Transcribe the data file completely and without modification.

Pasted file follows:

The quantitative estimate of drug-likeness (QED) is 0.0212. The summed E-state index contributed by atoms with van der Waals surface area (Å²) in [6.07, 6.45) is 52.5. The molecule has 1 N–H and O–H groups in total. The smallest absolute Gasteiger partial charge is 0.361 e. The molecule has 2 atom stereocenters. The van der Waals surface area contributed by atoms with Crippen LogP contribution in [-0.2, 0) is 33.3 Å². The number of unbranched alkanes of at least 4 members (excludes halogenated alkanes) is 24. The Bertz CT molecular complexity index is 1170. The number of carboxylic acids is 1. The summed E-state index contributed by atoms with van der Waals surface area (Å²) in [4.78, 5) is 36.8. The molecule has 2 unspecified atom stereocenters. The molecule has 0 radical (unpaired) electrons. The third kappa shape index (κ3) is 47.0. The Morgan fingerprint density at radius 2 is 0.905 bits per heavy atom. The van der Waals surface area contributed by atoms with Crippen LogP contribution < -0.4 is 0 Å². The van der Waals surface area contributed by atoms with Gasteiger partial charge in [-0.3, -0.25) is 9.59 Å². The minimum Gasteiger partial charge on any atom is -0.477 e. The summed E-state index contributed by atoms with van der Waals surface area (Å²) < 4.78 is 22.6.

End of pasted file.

The quantitative estimate of drug-likeness (QED) is 0.0212. The summed E-state index contributed by atoms with van der Waals surface area (Å²) in [6.07, 6.45) is 52.5. The molecule has 1 N–H and O–H groups in total. The smallest absolute Gasteiger partial charge is 0.361 e. The molecule has 2 atom stereocenters. The van der Waals surface area contributed by atoms with Crippen LogP contribution in [-0.2, 0) is 33.3 Å². The number of unbranched alkanes of at least 4 members (excludes halogenated alkanes) is 24. The Bertz CT molecular complexity index is 1170. The number of carboxylic acids is 1. The summed E-state index contributed by atoms with van der Waals surface area (Å²) in [4.78, 5) is 36.8. The molecule has 2 unspecified atom stereocenters. The molecule has 0 radical (unpaired) electrons. The third kappa shape index (κ3) is 47.0. The Morgan fingerprint density at radius 2 is 0.905 bits per heavy atom. The van der Waals surface area contributed by atoms with Crippen LogP contribution < -0.4 is 0 Å². The van der Waals surface area contributed by atoms with Gasteiger partial charge in [-0.3, -0.25) is 9.59 Å². The minimum Gasteiger partial charge on any atom is -0.477 e. The summed E-state index contributed by atoms with van der Waals surface area (Å²) < 4.78 is 22.6.